Posted at 12:46 PM ET, 09/19/2011

Foo Fighters sing to Westboro Baptist Church: The best counter protests (Video)

The members of the Westboro Baptist Church have gone from protesting at funerals to basically protesting anything that will likely get them press. Their latest protest found them outside a Foo Fighters’ concert in Kansas City, Mo., Friday. According to members of the church, the group promotes “fornication, adultery, idolatry and [homosexuality]” with their music.


The Foo Fighters. (YouTube)

As have many before them, the Foo Fighters felt moved to respond.

Before their show, Dave Grohl and the Fighters rolled up on a flat-bed truck and performed “Keep It Clean (Hot Buns),” a song about intimate relations between two men. The fellas were dressed in the trucker costumes from the song’s music video.

“I don't care if you're black or white or purple or green, whether you're Pennsylvanian or Transylvanian, Lady Gaga or Lady Antebellum. It takes all kinds,” Grohl told the crowd, which included other counter-protesters.

While the Supreme Court ruled that Rev. Fred Phelps and his followers are within their constitutional rights to protest, the Foo Fighters showed that those who disagree with them will continue thinking of ways to fight back. Here are some of the most noteworthy counter protests the WBC has inspired:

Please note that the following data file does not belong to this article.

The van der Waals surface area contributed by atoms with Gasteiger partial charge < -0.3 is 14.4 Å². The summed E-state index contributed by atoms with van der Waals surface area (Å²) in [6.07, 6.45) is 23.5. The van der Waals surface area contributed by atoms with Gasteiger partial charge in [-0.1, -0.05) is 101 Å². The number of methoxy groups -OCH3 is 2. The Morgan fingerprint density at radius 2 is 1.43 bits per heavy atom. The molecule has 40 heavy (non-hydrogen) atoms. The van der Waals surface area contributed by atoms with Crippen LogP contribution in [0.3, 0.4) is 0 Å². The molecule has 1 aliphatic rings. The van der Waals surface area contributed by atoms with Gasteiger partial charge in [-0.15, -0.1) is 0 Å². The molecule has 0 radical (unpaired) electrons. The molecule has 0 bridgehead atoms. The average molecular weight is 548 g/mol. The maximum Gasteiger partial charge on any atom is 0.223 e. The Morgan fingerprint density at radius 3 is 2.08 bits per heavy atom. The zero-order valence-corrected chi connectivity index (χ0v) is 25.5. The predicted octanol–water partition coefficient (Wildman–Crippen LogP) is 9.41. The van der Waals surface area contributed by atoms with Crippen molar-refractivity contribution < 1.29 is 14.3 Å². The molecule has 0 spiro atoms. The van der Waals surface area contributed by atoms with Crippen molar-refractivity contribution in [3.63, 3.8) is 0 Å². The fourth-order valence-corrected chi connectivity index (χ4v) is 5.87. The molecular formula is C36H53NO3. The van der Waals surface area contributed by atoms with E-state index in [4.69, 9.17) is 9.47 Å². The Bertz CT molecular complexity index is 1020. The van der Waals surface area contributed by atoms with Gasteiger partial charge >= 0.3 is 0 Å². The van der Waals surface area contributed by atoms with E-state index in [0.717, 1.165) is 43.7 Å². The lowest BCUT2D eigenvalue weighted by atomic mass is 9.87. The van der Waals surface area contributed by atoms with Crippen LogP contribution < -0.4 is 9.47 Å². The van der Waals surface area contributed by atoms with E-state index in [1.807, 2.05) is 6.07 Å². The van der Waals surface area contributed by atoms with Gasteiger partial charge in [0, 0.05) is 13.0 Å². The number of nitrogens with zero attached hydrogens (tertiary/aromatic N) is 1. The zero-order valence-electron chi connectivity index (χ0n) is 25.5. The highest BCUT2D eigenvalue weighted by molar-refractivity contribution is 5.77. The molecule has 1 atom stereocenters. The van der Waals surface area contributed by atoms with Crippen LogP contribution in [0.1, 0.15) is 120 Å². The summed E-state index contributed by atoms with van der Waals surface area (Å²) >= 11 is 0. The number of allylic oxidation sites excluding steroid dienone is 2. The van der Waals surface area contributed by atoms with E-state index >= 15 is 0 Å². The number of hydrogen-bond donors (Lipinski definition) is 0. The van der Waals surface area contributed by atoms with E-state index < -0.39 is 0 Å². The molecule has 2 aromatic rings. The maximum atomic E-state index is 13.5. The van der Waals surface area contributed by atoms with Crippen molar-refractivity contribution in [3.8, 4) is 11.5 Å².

The KKK : In one of the most bizarre free speech moments in recent history, members of the Ku Klux Klan picketed the WBC as they protested outside of Arlington National Cemetery.

I think “that it’s an absolute shame that [the WBC] show up and disrupt people’s funerals,” grand wizard Dennis LaBonte told CNN.

Angels of Peace : Dressed as celestial beings, the Angels of Peace were some of the first to protest Phelps and his church as they picketed the trials of the men who murdered Matthew Shepard because he was gay.

Bikers : When voices fail, roaring engines take their place. Biker groups have been called upon many times to use their motorcycles to drown out the sound of the WBC’s protests and create a kind of force field around their subjects. This tactic was used at the funeral of Elizabeth Edwards.

“If you want to protest a war, you do it with government officials, not with the soldiers who died for you,” Clyde Fleming, 62, said in October as he opposed the WBC outside of a Navy SEAL’s funeral. “You don't disrespect them and their families with such hatred.”

Watch “Keep It Clean,” with the NSFW words bleeped out, below.

By  |  12:46 PM ET, 09/19/2011

Tags:  Entertainment; Westboro Baptish Church

 
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